Letter of John Calvin to William Cecil
One of the interesting side arguments of the current Trinitarian debates among evangelical Christians has to do with John Calvin's view of female magistrates. This debate between Liam Goligher, of Tenth Presbyterian Church in Philadelphia, and Tim Bayly, High Priest and Patriarch of Baylyism, has gone on for several weeks ago. Goligher cited Calvin as allowing for women to serve as magistrates. Bayly has accused Goligher misusing Calvin and perhaps kidnapping the Lindbergh baby.
This debate (most of the arguing coming from Tim and surrogates) has revolved around a letter from John Calvin to William Cecil very early in the reign of Elizabeth I after the reign of Mary who had done her best to undo the Reformation in England and to restore Roman Catholicism. She executed quite a few Protestants, including the guiding hand of the English Reformation, the Archbishop of Canterbury, Thomas Cranmer. Upon the death of Mary Elizabeth became Queen. Elizabeth restored Protestantism and imposed a religious settlement that pleased neither the Roman Catholics or the more rigid Puritans.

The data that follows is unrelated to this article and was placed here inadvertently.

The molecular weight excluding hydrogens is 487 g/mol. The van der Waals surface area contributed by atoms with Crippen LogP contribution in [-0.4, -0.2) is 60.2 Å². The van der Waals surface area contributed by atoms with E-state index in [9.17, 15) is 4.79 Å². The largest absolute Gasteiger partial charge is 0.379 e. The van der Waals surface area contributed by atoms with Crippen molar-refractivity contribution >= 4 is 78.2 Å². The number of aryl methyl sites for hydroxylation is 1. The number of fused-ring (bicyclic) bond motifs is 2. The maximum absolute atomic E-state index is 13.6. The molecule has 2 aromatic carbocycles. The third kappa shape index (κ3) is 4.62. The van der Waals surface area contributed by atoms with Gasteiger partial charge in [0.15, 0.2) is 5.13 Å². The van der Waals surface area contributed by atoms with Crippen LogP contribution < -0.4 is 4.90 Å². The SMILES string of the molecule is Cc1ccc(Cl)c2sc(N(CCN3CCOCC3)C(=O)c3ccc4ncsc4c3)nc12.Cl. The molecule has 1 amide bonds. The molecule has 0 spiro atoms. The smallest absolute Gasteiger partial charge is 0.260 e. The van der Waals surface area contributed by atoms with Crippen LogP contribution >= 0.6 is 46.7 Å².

John Calvin was the great Reformer in Geneva. He and his Institutes of the Christian Religion have had and continue to have much influence on the whole of western civilization. (See A Life of John Calvin: A Study in the Shaping of Western Culture by Alistair McGrath, formerly Professor of History and now Professor of Science and Religion at Oxford and a Professor of Divinity at Gresham College. William Cecil was a shrewd politician and survivor and was until his death the most influential advisor to Elizabeth and served as her Secretary of State.
Calvin wrote to Cecil to offer counsel about Elizabeth should go about her work of reform. I have expressed my view on the Trinitarian debate (the Persons of the Trinity have one will and are co-equal. I have expressed my view about women. First they are hard to understand. Second, female submission in home and church does not extend to the civil, business, and other fields.
My interest is in this letter - and for several reasons. (1) It is a good example of the mutual interests among the reformed on Continental and in England, particularly after cooperation with the Lutherans brom down because of issues such as the physical presence of Christ in the Holy Supper. (2) It reveals Calvin as strong and principled yet moderate and pragmatic. He was not of the "reformation today without tarrying for any" spirit. (3) On the matter of female magistrates it shows that Calvin at a minimum was will to accept the providence of God when women were elevated to rule. God has put Elizabeth on the throne. Now what?